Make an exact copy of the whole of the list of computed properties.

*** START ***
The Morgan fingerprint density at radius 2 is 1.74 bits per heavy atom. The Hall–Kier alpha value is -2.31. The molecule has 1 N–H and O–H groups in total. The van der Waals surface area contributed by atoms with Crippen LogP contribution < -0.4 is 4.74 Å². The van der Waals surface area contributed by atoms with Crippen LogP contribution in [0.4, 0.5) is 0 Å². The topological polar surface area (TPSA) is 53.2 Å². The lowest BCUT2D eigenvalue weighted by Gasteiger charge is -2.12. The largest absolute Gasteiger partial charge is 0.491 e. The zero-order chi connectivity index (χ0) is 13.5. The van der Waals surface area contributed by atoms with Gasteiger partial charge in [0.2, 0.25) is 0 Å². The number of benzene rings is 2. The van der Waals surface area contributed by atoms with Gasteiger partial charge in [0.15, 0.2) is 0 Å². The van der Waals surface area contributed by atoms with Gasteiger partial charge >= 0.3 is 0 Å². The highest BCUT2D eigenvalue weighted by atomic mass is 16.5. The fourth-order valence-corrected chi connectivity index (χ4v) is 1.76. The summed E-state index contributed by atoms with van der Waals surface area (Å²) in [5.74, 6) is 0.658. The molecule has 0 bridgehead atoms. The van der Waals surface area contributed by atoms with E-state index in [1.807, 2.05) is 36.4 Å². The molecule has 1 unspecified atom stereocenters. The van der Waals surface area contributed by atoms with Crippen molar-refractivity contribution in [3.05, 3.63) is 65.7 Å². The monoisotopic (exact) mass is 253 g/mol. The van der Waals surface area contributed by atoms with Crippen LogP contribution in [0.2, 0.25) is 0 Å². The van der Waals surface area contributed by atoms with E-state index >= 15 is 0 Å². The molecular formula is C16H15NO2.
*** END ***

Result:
The Morgan fingerprint density at radius 2 is 1.74 bits per heavy atom. The Hall–Kier alpha value is -2.31. The molecule has 1 N–H and O–H groups in total. The van der Waals surface area contributed by atoms with Crippen LogP contribution < -0.4 is 4.74 Å². The van der Waals surface area contributed by atoms with Crippen LogP contribution in [0.4, 0.5) is 0 Å². The topological polar surface area (TPSA) is 53.2 Å². The lowest BCUT2D eigenvalue weighted by Gasteiger charge is -2.12. The largest absolute Gasteiger partial charge is 0.491 e. The zero-order chi connectivity index (χ0) is 13.5. The van der Waals surface area contributed by atoms with Gasteiger partial charge in [0.2, 0.25) is 0 Å². The number of benzene rings is 2. The van der Waals surface area contributed by atoms with Gasteiger partial charge in [0.15, 0.2) is 0 Å². The van der Waals surface area contributed by atoms with Gasteiger partial charge >= 0.3 is 0 Å². The highest BCUT2D eigenvalue weighted by atomic mass is 16.5. The fourth-order valence-corrected chi connectivity index (χ4v) is 1.76. The summed E-state index contributed by atoms with van der Waals surface area (Å²) in [5.74, 6) is 0.658. The molecule has 0 bridgehead atoms. The van der Waals surface area contributed by atoms with E-state index in [1.807, 2.05) is 36.4 Å². The molecule has 1 unspecified atom stereocenters. The van der Waals surface area contributed by atoms with Crippen molar-refractivity contribution in [3.05, 3.63) is 65.7 Å². The monoisotopic (exact) mass is 253 g/mol. The van der Waals surface area contributed by atoms with Crippen LogP contribution in [0.2, 0.25) is 0 Å². The van der Waals surface area contributed by atoms with E-state index >= 15 is 0 Å². The molecular formula is C16H15NO2.